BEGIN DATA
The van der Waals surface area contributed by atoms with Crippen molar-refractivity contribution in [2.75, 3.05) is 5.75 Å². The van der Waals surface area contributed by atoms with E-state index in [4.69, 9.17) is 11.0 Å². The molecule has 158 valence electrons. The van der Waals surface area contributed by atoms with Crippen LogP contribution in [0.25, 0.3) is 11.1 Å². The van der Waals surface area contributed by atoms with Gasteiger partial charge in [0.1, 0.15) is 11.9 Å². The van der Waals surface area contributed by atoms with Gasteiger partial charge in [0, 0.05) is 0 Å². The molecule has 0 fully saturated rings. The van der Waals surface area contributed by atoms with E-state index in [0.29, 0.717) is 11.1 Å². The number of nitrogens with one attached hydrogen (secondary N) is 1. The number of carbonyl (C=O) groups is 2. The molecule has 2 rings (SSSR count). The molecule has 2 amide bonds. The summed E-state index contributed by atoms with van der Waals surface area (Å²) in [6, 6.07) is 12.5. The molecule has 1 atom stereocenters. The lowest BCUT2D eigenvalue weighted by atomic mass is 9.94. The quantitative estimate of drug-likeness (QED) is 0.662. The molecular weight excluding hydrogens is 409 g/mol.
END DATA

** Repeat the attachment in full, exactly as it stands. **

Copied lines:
The van der Waals surface area contributed by atoms with Crippen molar-refractivity contribution in [2.75, 3.05) is 5.75 Å². The van der Waals surface area contributed by atoms with E-state index in [4.69, 9.17) is 11.0 Å². The molecule has 158 valence electrons. The van der Waals surface area contributed by atoms with Crippen LogP contribution in [0.25, 0.3) is 11.1 Å². The van der Waals surface area contributed by atoms with Gasteiger partial charge in [0.1, 0.15) is 11.9 Å². The van der Waals surface area contributed by atoms with Gasteiger partial charge in [0, 0.05) is 0 Å². The molecule has 0 fully saturated rings. The van der Waals surface area contributed by atoms with E-state index in [0.29, 0.717) is 11.1 Å². The number of nitrogens with one attached hydrogen (secondary N) is 1. The number of carbonyl (C=O) groups is 2. The molecule has 2 rings (SSSR count). The molecule has 2 amide bonds. The summed E-state index contributed by atoms with van der Waals surface area (Å²) in [6, 6.07) is 12.5. The molecule has 1 atom stereocenters. The lowest BCUT2D eigenvalue weighted by atomic mass is 9.94. The quantitative estimate of drug-likeness (QED) is 0.662. The molecular weight excluding hydrogens is 409 g/mol.